Again the rear bodywork and wing design was one of De Cortanze's main focusses over the winter. The rear wing regained its original mounts on the middle of the bodywork and featured small end-plates. On each side of the rear body large end-plates were mounted in which the wing's end-plates nicely fitted. To accomodate this unique setup, the rear bodywork was split up in three sections; a centre section allowing for easy engine access and seperate fenders on either side with the end-plates attached to them. For the spectators, a dramatic change in livery was the most noticable difference between the 2002 and 2003 car.

A slight rule change for the LM GTP class made the Bentley Speed 8 the favourite for the victory, especially considering the full factory support from Bentley. In the C60's own LMP 900 class, competition was as strong as ever, with three privately entered Audi R8s, three Domes and Courage's own Judd powered C60. In qualification the LMP 900 cars were fairly close, but the two Bentleys claimed an easy first and second. Pescarolo Sport's performance was again disappointing. In the race both cars managed to enter the top-ten and finish in eigth and ninth.

Pescarolo Sport had more luck in the FIA Sportscar Championship, where it secured a second place finish in 2002 and 2003 constructor's championships. Two victories were scored in the first and last race of the 2003 season. In the unique season finale, the Le Mans 1000km, Pescarolo Sport continued the good performance shown in the SCC races. Although the sixth place in qualifying was a disapointment, the team made the most of the changing conditions in the race and finished a respectable second behind the Team Goh Audi.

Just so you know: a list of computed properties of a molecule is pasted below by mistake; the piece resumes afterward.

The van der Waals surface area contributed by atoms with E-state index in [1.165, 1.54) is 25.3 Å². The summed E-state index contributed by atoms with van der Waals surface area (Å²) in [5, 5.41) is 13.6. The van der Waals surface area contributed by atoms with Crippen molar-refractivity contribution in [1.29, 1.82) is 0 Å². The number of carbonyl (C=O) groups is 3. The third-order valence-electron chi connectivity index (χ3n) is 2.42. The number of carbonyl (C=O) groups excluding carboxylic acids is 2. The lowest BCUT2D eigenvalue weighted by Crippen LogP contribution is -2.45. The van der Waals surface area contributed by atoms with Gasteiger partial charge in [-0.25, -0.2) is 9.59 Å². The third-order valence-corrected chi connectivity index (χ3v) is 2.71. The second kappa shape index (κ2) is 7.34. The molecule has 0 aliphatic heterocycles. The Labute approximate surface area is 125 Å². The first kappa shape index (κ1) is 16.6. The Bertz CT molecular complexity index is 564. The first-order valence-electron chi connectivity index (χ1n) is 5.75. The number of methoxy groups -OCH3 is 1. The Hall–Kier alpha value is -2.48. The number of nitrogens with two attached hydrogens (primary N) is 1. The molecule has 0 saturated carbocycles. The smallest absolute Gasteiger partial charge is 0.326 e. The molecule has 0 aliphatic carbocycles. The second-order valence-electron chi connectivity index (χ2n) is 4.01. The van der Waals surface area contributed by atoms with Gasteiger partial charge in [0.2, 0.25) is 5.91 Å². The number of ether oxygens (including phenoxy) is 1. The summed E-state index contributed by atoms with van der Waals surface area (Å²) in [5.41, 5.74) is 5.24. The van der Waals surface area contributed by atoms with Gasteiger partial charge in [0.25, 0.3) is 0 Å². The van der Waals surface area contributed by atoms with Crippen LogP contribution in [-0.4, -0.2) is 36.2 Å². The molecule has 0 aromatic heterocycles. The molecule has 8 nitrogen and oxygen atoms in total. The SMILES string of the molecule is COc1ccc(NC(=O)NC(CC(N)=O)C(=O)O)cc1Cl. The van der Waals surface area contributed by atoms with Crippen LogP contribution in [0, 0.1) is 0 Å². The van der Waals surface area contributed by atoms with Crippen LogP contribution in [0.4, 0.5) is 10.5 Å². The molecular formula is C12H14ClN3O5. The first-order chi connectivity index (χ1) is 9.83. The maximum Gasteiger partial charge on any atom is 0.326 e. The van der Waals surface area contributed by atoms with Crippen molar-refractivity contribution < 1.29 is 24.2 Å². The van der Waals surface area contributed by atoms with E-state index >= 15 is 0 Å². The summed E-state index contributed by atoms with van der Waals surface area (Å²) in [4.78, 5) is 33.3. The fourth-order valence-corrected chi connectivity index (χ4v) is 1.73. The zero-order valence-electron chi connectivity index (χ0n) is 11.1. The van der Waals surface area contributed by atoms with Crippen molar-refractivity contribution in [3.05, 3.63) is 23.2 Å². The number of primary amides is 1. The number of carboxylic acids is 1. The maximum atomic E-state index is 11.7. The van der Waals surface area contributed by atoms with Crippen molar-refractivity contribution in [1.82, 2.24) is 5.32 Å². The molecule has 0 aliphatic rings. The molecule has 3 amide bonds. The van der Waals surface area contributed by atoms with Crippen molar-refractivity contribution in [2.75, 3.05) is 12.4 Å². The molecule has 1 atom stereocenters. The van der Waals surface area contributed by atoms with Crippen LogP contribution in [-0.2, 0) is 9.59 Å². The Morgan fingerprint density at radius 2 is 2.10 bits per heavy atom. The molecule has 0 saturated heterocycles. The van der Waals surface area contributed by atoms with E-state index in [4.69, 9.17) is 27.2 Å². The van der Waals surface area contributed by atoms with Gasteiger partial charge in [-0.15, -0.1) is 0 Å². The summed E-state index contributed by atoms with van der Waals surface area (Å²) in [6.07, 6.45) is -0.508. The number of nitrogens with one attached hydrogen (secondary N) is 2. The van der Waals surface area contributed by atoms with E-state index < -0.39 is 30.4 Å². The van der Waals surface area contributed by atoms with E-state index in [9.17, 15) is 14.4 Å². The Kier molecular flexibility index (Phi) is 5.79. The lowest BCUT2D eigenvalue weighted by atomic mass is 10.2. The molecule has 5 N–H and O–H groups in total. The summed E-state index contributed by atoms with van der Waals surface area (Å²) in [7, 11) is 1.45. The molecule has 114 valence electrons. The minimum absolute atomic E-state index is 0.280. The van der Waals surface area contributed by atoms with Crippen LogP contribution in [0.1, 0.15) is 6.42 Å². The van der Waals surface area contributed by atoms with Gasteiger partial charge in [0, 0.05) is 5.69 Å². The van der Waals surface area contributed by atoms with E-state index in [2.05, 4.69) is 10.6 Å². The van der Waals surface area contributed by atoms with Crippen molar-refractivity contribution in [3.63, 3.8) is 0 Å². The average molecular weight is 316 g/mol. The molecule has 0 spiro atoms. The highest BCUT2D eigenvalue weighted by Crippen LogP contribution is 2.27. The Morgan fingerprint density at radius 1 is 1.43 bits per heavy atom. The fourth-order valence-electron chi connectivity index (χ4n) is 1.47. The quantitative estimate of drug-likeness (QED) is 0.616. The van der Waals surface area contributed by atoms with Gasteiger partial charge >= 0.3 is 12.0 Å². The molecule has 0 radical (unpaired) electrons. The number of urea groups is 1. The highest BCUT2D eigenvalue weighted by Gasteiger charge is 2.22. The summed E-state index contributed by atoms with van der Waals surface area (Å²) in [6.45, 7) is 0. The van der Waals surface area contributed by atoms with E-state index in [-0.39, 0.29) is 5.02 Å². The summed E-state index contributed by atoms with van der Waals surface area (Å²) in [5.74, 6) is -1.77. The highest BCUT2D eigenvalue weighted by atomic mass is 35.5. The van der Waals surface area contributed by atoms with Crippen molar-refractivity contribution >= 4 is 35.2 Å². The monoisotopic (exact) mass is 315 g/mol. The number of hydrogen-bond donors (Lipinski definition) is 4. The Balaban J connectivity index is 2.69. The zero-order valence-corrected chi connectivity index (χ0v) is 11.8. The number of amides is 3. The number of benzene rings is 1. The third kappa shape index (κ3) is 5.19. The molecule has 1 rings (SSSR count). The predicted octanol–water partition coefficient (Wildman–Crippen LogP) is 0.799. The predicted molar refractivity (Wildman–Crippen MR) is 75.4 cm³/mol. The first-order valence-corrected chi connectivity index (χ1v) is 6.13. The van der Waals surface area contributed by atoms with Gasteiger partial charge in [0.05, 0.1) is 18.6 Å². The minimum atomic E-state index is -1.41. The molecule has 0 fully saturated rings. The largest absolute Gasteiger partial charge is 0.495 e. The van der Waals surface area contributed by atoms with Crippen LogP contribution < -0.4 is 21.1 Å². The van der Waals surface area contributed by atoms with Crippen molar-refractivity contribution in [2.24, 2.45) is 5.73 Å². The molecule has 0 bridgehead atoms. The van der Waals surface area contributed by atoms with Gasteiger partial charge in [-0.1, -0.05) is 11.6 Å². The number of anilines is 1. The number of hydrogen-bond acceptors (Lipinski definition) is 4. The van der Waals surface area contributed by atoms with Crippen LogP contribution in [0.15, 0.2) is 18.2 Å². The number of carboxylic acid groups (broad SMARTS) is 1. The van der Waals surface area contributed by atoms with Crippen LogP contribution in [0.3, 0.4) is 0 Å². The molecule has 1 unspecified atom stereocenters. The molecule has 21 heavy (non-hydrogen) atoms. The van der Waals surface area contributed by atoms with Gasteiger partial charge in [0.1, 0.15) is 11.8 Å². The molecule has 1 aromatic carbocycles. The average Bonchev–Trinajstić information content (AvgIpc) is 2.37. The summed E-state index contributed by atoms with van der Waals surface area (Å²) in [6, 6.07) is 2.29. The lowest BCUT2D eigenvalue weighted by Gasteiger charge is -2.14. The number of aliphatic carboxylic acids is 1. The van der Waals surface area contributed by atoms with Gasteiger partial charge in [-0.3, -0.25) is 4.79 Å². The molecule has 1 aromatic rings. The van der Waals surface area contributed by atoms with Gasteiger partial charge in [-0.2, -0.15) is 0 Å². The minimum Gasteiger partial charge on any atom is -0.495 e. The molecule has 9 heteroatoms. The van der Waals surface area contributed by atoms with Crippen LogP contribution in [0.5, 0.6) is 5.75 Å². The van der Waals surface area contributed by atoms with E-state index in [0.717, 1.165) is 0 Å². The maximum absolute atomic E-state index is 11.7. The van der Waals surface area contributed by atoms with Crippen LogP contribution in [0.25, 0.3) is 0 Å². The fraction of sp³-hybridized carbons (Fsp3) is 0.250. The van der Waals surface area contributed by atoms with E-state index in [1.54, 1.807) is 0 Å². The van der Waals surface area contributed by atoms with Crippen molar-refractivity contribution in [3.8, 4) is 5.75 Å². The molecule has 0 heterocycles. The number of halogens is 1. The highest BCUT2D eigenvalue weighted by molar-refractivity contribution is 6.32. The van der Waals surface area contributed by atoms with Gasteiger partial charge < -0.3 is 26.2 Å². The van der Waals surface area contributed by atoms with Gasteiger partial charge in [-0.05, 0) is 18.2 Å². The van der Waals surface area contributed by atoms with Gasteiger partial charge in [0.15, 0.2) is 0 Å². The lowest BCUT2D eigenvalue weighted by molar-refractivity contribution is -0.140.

At the end of the season Peugeot announced the end of the support to the team, leaving Pescarolo Sport without an engine. Like most of their competitors, the French team turned to English manufacturer Judd for a new powerplant. The five litre version of the F1 derived V10 was chosen. Two cars were prepared for the 24 Hours of Le Mans race and the new Le Mans Endurance Series (LMES) championship, consisting of four 1000 km races.

Despite the engine change, the Pescarolo team continued the good performance shown at the Le Mans 1000 km race. In the 24 Hours of Le Mans the surviving car finished fourth behind the Audis, claiming the much coveted 'best of the rest' spot. Luck was not really on the team's site in the LMES races, where the best result was a fourth spot.

The C60 EVO Judd is seen here at the Spa Francorchamps track on the occasion of the 2004 Spa 1000 km race, the LMES season finale. Under changing conditions, the car crashed out early in the race.